The Environmental Working Group provides this list of vetetables and fruit that are both highest and lowest in pesticide residues. With the Dirty Dozen -- those containing the most pesticides -- buy organic. The Clean 15 are the lowest in pesticide residues.
Eco Catholic is an exploration of the green Catholic imagination and ecological spirituality. Contributors include Sharon Abercrombie, a journalist who has covered the environment, spirituality, women’s issues, animal rights and social justice for many newspapers, and Fr. Charles Morris, a priest of the archdiocese of Detroit who teaches courses in sustainability at Madonna University in Livonia, Mich.
At 8:30 PM on Saturday 26th March 2011, lights will switch off around the globe for Earth Hour and people will commit to actions that go beyond the hour.
Earth Hour started in 2007 in Sydney, Australia when 2.2 million individuals and more than 2,000 businesses turned their lights off for one hour to take a stand against climate change. Only a year later and Earth Hour had become a global sustainability movement with more than 50 million people across 35 countries/territories participating. Global landmarks such as the Sydney Harbor Bridge, CN Tower in Toronto, Golden Gate Bridge in San Francisco, and Rome’s Colosseum, all stood in darkness, as symbols of hope for a cause that grows more urgent by the hour.
With Earth Hour almost upon us, our thoughts are with the people of Japan during this incredibly challenging and sad time for their country.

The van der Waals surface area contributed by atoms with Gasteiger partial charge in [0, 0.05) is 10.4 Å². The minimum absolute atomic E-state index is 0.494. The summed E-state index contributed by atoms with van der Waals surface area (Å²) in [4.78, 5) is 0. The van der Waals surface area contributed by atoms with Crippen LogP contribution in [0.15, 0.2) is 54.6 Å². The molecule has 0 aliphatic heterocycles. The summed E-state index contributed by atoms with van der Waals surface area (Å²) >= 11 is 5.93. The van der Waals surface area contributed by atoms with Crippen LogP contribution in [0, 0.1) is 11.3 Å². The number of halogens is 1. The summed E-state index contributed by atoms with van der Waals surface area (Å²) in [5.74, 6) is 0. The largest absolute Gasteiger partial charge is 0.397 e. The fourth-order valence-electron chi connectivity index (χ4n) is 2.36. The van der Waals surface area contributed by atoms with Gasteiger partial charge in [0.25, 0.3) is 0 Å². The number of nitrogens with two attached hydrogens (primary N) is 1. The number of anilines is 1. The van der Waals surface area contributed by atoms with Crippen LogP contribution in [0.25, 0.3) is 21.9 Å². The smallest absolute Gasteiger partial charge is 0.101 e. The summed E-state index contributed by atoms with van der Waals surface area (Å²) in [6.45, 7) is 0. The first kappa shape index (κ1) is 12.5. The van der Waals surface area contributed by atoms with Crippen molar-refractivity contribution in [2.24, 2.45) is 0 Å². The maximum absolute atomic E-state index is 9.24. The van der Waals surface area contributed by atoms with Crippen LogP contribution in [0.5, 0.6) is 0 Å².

The Nuclear Regulatory Commission has launched a two-step review of U.S. nuclear power plants in the wake of the nuclear crisis in Japan, according to an article on the HuffingtonPost green blog.
The commission voted Wednesday to set up a task force, made up of senior staff and former NRC experts, that will conduct short-term and long-term analyses of lessons learned from Japan. The reports also will address how lessons can be applied to the 104 U.S. nuclear reactors.
Representatives from the major professional sports leagues in North America came together on March 21 to announce the launching of the Green Sports Alliance (GSA). www.greensportsalliance.org
Read more on Allen Hershkowitz's blog.
With remnants of once-legal lead paint, leaded gasoline and other pollutants from the nation's industrial past tainting land in U.S. cities, soil researchers warn that the growing number of urban farmers and community gardeners need to test their dirt and take steps to make sure it's safe.
An article on The Huffington Post blog details the threat to urban gardeners across the country.
As President Obama visits Chile, the nation looks toward even riskier solutions for its energy needs -- environment and public safety be damned. Sound familiar?
Columnist George Black blogs on the Natural Resources Defense Council's OnEarth blog about the future energy plans of the South American nation.
We haven’t even caught up with Galileo. How pitiful is that? It’s been 400 years since scientists learned that the earth rotates around the sun, and yet we talk and act like we don’t know this fact. Our language—the sun “set” and “rose” -- still keeps reflecting the outdated and illusory view that the sun is moving around the earth. Thus our consciousness is stuck there, depriving us of a real and exciting engagement with the planet as it really is.